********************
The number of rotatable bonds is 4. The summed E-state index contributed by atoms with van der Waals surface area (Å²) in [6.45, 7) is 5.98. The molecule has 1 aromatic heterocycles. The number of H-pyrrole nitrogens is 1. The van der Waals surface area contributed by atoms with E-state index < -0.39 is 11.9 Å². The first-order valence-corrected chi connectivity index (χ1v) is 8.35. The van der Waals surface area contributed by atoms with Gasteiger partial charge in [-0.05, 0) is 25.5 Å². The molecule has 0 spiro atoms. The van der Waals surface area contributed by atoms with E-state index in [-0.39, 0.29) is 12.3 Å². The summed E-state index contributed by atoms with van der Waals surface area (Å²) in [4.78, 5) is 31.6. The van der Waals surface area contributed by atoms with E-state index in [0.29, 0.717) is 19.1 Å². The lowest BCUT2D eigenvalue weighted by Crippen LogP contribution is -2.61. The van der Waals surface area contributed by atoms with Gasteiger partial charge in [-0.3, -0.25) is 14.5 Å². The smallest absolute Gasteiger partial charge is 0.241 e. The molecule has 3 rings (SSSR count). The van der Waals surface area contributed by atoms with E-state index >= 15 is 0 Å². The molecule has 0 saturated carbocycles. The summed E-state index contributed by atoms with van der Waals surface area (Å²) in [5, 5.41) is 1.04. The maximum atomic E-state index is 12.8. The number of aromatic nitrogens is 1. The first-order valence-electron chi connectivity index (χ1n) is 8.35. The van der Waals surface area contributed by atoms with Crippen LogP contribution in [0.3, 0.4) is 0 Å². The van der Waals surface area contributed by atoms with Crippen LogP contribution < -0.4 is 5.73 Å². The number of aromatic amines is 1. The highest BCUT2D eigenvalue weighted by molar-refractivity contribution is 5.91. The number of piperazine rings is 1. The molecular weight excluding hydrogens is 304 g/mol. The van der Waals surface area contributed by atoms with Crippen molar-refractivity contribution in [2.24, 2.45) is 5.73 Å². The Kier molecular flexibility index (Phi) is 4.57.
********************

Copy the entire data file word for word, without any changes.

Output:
The number of rotatable bonds is 4. The summed E-state index contributed by atoms with van der Waals surface area (Å²) in [6.45, 7) is 5.98. The molecule has 1 aromatic heterocycles. The number of H-pyrrole nitrogens is 1. The van der Waals surface area contributed by atoms with E-state index < -0.39 is 11.9 Å². The first-order valence-corrected chi connectivity index (χ1v) is 8.35. The van der Waals surface area contributed by atoms with Gasteiger partial charge in [-0.05, 0) is 25.5 Å². The molecule has 0 spiro atoms. The van der Waals surface area contributed by atoms with E-state index in [-0.39, 0.29) is 12.3 Å². The summed E-state index contributed by atoms with van der Waals surface area (Å²) in [4.78, 5) is 31.6. The van der Waals surface area contributed by atoms with E-state index in [0.29, 0.717) is 19.1 Å². The lowest BCUT2D eigenvalue weighted by Crippen LogP contribution is -2.61. The van der Waals surface area contributed by atoms with Gasteiger partial charge in [-0.3, -0.25) is 14.5 Å². The smallest absolute Gasteiger partial charge is 0.241 e. The molecule has 3 rings (SSSR count). The van der Waals surface area contributed by atoms with E-state index >= 15 is 0 Å². The molecule has 0 saturated carbocycles. The summed E-state index contributed by atoms with van der Waals surface area (Å²) in [5, 5.41) is 1.04. The maximum atomic E-state index is 12.8. The number of aromatic nitrogens is 1. The first-order valence-electron chi connectivity index (χ1n) is 8.35. The van der Waals surface area contributed by atoms with Crippen LogP contribution in [0.3, 0.4) is 0 Å². The van der Waals surface area contributed by atoms with Crippen LogP contribution < -0.4 is 5.73 Å². The number of aromatic amines is 1. The highest BCUT2D eigenvalue weighted by molar-refractivity contribution is 5.91. The number of piperazine rings is 1. The molecular weight excluding hydrogens is 304 g/mol. The van der Waals surface area contributed by atoms with Crippen molar-refractivity contribution in [2.24, 2.45) is 5.73 Å². The Kier molecular flexibility index (Phi) is 4.57.